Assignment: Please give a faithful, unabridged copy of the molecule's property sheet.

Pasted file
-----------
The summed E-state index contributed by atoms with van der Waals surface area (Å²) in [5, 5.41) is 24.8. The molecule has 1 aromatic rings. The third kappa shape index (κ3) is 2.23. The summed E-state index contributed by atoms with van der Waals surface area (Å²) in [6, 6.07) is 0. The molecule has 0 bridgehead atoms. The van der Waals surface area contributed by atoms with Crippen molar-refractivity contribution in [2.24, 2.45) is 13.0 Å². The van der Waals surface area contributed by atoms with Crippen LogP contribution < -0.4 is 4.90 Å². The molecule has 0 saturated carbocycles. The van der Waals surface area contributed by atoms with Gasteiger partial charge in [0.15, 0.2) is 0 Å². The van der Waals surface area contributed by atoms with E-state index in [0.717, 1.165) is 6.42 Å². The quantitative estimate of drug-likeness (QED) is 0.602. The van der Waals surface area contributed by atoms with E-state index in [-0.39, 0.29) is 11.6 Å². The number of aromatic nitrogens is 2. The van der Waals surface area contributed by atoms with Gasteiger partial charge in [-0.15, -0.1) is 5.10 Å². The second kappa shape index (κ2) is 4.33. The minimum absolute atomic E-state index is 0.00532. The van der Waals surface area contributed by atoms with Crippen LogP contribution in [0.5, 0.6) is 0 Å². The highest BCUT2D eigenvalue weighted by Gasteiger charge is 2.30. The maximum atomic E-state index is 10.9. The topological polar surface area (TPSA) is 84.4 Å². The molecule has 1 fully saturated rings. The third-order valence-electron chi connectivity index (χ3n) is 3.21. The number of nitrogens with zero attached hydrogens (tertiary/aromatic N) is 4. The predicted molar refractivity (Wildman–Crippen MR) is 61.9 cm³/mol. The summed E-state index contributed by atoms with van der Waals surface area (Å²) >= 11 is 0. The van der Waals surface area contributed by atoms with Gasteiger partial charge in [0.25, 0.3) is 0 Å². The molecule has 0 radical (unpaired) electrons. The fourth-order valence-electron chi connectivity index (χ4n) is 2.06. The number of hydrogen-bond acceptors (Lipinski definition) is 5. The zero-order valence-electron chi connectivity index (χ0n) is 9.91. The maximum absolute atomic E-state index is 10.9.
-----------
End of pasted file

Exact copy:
The summed E-state index contributed by atoms with van der Waals surface area (Å²) in [5, 5.41) is 24.8. The molecule has 1 aromatic rings. The third kappa shape index (κ3) is 2.23. The summed E-state index contributed by atoms with van der Waals surface area (Å²) in [6, 6.07) is 0. The molecule has 0 bridgehead atoms. The van der Waals surface area contributed by atoms with Crippen molar-refractivity contribution in [2.24, 2.45) is 13.0 Å². The van der Waals surface area contributed by atoms with Crippen LogP contribution < -0.4 is 4.90 Å². The molecule has 0 saturated carbocycles. The van der Waals surface area contributed by atoms with Gasteiger partial charge in [0.15, 0.2) is 0 Å². The van der Waals surface area contributed by atoms with E-state index in [0.717, 1.165) is 6.42 Å². The quantitative estimate of drug-likeness (QED) is 0.602. The van der Waals surface area contributed by atoms with E-state index in [-0.39, 0.29) is 11.6 Å². The number of aromatic nitrogens is 2. The van der Waals surface area contributed by atoms with Gasteiger partial charge in [-0.15, -0.1) is 5.10 Å². The second kappa shape index (κ2) is 4.33. The minimum absolute atomic E-state index is 0.00532. The van der Waals surface area contributed by atoms with Crippen LogP contribution in [0.5, 0.6) is 0 Å². The highest BCUT2D eigenvalue weighted by Gasteiger charge is 2.30. The maximum atomic E-state index is 10.9. The topological polar surface area (TPSA) is 84.4 Å². The molecule has 1 fully saturated rings. The third-order valence-electron chi connectivity index (χ3n) is 3.21. The number of nitrogens with zero attached hydrogens (tertiary/aromatic N) is 4. The predicted molar refractivity (Wildman–Crippen MR) is 61.9 cm³/mol. The summed E-state index contributed by atoms with van der Waals surface area (Å²) >= 11 is 0. The van der Waals surface area contributed by atoms with Gasteiger partial charge in [0.25, 0.3) is 0 Å². The molecule has 0 radical (unpaired) electrons. The fourth-order valence-electron chi connectivity index (χ4n) is 2.06. The number of hydrogen-bond acceptors (Lipinski definition) is 5. The zero-order valence-electron chi connectivity index (χ0n) is 9.91. The maximum absolute atomic E-state index is 10.9.